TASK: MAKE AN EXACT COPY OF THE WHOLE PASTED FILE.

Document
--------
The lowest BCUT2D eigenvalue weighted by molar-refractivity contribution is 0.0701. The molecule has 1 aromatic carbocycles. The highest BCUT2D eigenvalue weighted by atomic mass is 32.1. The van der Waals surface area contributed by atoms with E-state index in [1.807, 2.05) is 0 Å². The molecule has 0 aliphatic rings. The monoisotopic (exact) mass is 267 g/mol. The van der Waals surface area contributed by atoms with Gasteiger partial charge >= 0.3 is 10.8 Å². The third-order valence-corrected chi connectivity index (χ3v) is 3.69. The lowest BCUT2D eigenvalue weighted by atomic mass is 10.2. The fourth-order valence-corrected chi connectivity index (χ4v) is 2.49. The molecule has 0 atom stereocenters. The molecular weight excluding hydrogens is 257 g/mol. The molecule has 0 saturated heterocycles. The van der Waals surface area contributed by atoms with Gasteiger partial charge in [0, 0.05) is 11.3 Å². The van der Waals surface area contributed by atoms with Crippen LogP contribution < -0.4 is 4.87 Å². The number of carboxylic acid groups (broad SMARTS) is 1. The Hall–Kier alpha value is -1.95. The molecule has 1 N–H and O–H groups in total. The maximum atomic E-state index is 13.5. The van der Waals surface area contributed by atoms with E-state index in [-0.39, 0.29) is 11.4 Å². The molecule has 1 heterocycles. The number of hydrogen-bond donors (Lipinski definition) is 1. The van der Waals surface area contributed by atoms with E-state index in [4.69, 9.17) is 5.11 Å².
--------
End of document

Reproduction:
The lowest BCUT2D eigenvalue weighted by molar-refractivity contribution is 0.0701. The molecule has 1 aromatic carbocycles. The highest BCUT2D eigenvalue weighted by atomic mass is 32.1. The van der Waals surface area contributed by atoms with E-state index in [1.807, 2.05) is 0 Å². The molecule has 0 aliphatic rings. The monoisotopic (exact) mass is 267 g/mol. The van der Waals surface area contributed by atoms with Gasteiger partial charge >= 0.3 is 10.8 Å². The third-order valence-corrected chi connectivity index (χ3v) is 3.69. The lowest BCUT2D eigenvalue weighted by atomic mass is 10.2. The fourth-order valence-corrected chi connectivity index (χ4v) is 2.49. The molecule has 0 atom stereocenters. The molecular weight excluding hydrogens is 257 g/mol. The molecule has 0 saturated heterocycles. The van der Waals surface area contributed by atoms with Gasteiger partial charge in [0, 0.05) is 11.3 Å². The van der Waals surface area contributed by atoms with Crippen LogP contribution < -0.4 is 4.87 Å². The number of carboxylic acid groups (broad SMARTS) is 1. The Hall–Kier alpha value is -1.95. The molecule has 1 N–H and O–H groups in total. The maximum atomic E-state index is 13.5. The van der Waals surface area contributed by atoms with E-state index in [-0.39, 0.29) is 11.4 Å². The molecule has 1 heterocycles. The number of hydrogen-bond donors (Lipinski definition) is 1. The van der Waals surface area contributed by atoms with E-state index in [4.69, 9.17) is 5.11 Å².